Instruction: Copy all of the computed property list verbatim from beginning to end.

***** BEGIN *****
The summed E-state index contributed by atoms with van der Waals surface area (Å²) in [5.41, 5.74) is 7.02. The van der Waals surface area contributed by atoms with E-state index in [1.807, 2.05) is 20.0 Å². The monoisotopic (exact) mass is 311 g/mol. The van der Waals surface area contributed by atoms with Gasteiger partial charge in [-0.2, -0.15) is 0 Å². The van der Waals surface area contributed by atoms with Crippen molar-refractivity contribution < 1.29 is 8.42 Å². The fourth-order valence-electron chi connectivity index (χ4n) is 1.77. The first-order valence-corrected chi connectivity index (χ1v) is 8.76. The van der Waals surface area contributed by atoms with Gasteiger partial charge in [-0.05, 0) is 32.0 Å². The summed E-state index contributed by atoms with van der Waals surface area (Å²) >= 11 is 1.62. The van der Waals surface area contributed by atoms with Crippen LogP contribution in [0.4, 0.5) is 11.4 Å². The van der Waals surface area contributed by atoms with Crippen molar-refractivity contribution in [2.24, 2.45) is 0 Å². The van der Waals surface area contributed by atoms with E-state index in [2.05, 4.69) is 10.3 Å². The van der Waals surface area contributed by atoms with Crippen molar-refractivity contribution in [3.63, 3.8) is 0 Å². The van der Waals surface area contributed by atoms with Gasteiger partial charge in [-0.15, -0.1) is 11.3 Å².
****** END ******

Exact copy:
The summed E-state index contributed by atoms with van der Waals surface area (Å²) in [5.41, 5.74) is 7.02. The van der Waals surface area contributed by atoms with E-state index in [1.807, 2.05) is 20.0 Å². The monoisotopic (exact) mass is 311 g/mol. The van der Waals surface area contributed by atoms with Gasteiger partial charge in [-0.2, -0.15) is 0 Å². The van der Waals surface area contributed by atoms with Crippen molar-refractivity contribution < 1.29 is 8.42 Å². The fourth-order valence-electron chi connectivity index (χ4n) is 1.77. The first-order valence-corrected chi connectivity index (χ1v) is 8.76. The van der Waals surface area contributed by atoms with Gasteiger partial charge in [-0.05, 0) is 32.0 Å². The summed E-state index contributed by atoms with van der Waals surface area (Å²) >= 11 is 1.62. The van der Waals surface area contributed by atoms with Crippen LogP contribution in [0.4, 0.5) is 11.4 Å². The van der Waals surface area contributed by atoms with Crippen molar-refractivity contribution in [2.24, 2.45) is 0 Å². The van der Waals surface area contributed by atoms with E-state index in [2.05, 4.69) is 10.3 Å². The van der Waals surface area contributed by atoms with Crippen molar-refractivity contribution in [3.63, 3.8) is 0 Å². The van der Waals surface area contributed by atoms with Gasteiger partial charge in [-0.15, -0.1) is 11.3 Å².